Tame Impala, "Currents" (Interscope). The songs on the new album by Australian songwriter, singer and primary Tame Impala member Kevin Parker double down on the tripped-out psychedelia of his earlier work. But "Currents" accomplishes this through a lightness of touch and a broader palette. As on the 2012 breakout hit "Elephant," Parker loves surprise sonic maneuvers. "Past Life" opens with a pitch-bent spoken-word piece before moving into a down-tempo exploration of reincarnation. "The Moment" shines through a blend of odd synth-pop tones, a catchy melody and a finger-snapped beat. Throughout, "Currents" wends through bridges and hooks that glisten with modernity.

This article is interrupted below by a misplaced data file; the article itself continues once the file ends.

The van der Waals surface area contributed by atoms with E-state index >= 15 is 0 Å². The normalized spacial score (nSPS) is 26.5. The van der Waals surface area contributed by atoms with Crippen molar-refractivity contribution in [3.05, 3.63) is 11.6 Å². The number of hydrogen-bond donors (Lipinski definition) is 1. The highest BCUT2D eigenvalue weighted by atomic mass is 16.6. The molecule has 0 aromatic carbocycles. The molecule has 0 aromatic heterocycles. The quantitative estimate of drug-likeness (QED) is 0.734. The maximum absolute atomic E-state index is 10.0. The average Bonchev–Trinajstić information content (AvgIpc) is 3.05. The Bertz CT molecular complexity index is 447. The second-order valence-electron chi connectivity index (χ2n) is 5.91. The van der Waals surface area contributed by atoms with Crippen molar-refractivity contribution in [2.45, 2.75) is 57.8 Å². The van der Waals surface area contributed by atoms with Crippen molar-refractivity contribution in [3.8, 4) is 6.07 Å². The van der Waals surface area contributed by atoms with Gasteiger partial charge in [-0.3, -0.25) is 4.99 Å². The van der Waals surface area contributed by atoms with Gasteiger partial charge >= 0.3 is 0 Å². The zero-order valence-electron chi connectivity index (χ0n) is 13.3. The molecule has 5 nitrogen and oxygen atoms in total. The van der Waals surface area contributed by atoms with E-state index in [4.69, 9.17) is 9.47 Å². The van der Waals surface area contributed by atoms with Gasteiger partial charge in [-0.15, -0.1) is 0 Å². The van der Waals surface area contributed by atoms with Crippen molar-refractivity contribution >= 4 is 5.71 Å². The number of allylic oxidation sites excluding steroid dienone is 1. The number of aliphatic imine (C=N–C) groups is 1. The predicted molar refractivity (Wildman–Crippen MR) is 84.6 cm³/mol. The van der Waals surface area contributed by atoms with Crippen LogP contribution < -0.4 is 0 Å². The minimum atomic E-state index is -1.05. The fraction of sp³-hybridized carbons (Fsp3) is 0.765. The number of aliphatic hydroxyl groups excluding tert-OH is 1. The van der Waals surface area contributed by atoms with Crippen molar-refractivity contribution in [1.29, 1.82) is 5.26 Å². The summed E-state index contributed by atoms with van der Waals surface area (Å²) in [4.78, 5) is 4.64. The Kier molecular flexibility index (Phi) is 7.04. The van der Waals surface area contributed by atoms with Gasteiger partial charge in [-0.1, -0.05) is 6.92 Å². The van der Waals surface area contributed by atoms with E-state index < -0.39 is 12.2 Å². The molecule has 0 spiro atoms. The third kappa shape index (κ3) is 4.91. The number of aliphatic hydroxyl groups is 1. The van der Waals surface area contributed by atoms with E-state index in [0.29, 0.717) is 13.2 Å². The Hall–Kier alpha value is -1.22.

Nicolas Jaar, "Pomegranates" (free download). On its own, electronic music composer Nicolas Jaar's new score to the 1969 film "The Color of Pomegranates" is a striking experience. Dense with floating, beatless synthetic washes interrupted by sublime moments of galloping electronic rhythms, the score offers a new angle on a visually rich film. Jaar recently released his rework, which he created out of various extant recordings, as a free download. Better, though, is to visit YouTube to simultaneously experience the visual and aural feasts.
In notes accompanying the release, Jaar describes being "dumbfounded" by the late Armenian director Sergei Parajanov's feature film when he first saw it, but he also "felt the aesthetic made complete sense with the strange themes I had been obsessed with over the last couple of years." Jaar went on a two-day bender syncing his music with the film, and the result is what he describes as "a weird collage of the ambient music I had made over the last two years." That's true, but the results run much deeper than mere weirdness.